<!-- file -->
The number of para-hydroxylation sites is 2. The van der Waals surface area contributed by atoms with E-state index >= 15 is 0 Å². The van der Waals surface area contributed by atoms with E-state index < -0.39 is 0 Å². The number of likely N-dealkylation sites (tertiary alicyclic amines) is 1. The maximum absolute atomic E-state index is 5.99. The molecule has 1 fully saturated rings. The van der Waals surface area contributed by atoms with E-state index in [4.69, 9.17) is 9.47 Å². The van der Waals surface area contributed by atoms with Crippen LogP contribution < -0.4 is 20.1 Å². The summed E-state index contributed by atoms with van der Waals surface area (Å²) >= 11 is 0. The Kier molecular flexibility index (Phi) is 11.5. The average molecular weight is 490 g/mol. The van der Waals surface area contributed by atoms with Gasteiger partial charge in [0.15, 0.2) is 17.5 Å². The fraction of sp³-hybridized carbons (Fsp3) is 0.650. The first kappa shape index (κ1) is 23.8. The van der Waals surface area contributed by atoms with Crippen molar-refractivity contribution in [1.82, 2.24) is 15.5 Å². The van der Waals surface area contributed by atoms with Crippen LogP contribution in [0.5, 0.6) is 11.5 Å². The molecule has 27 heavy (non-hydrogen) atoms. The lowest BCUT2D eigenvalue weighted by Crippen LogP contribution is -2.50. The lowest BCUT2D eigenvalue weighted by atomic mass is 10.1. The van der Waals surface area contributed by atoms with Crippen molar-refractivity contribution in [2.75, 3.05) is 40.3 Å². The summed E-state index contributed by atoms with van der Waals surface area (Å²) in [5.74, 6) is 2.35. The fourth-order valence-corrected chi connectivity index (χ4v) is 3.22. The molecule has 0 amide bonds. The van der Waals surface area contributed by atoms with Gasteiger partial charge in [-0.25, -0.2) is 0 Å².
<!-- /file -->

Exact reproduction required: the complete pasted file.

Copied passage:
The number of para-hydroxylation sites is 2. The van der Waals surface area contributed by atoms with E-state index >= 15 is 0 Å². The van der Waals surface area contributed by atoms with E-state index < -0.39 is 0 Å². The number of likely N-dealkylation sites (tertiary alicyclic amines) is 1. The maximum absolute atomic E-state index is 5.99. The molecule has 1 fully saturated rings. The van der Waals surface area contributed by atoms with E-state index in [4.69, 9.17) is 9.47 Å². The van der Waals surface area contributed by atoms with Crippen LogP contribution < -0.4 is 20.1 Å². The summed E-state index contributed by atoms with van der Waals surface area (Å²) >= 11 is 0. The Kier molecular flexibility index (Phi) is 11.5. The average molecular weight is 490 g/mol. The van der Waals surface area contributed by atoms with Gasteiger partial charge in [0.15, 0.2) is 17.5 Å². The fraction of sp³-hybridized carbons (Fsp3) is 0.650. The first kappa shape index (κ1) is 23.8. The van der Waals surface area contributed by atoms with Crippen molar-refractivity contribution in [1.82, 2.24) is 15.5 Å². The van der Waals surface area contributed by atoms with Crippen LogP contribution in [0.5, 0.6) is 11.5 Å². The molecule has 27 heavy (non-hydrogen) atoms. The lowest BCUT2D eigenvalue weighted by Crippen LogP contribution is -2.50. The lowest BCUT2D eigenvalue weighted by atomic mass is 10.1. The van der Waals surface area contributed by atoms with Crippen molar-refractivity contribution in [2.75, 3.05) is 40.3 Å². The summed E-state index contributed by atoms with van der Waals surface area (Å²) in [5.74, 6) is 2.35. The fourth-order valence-corrected chi connectivity index (χ4v) is 3.22. The molecule has 0 amide bonds. The van der Waals surface area contributed by atoms with Gasteiger partial charge in [-0.25, -0.2) is 0 Å².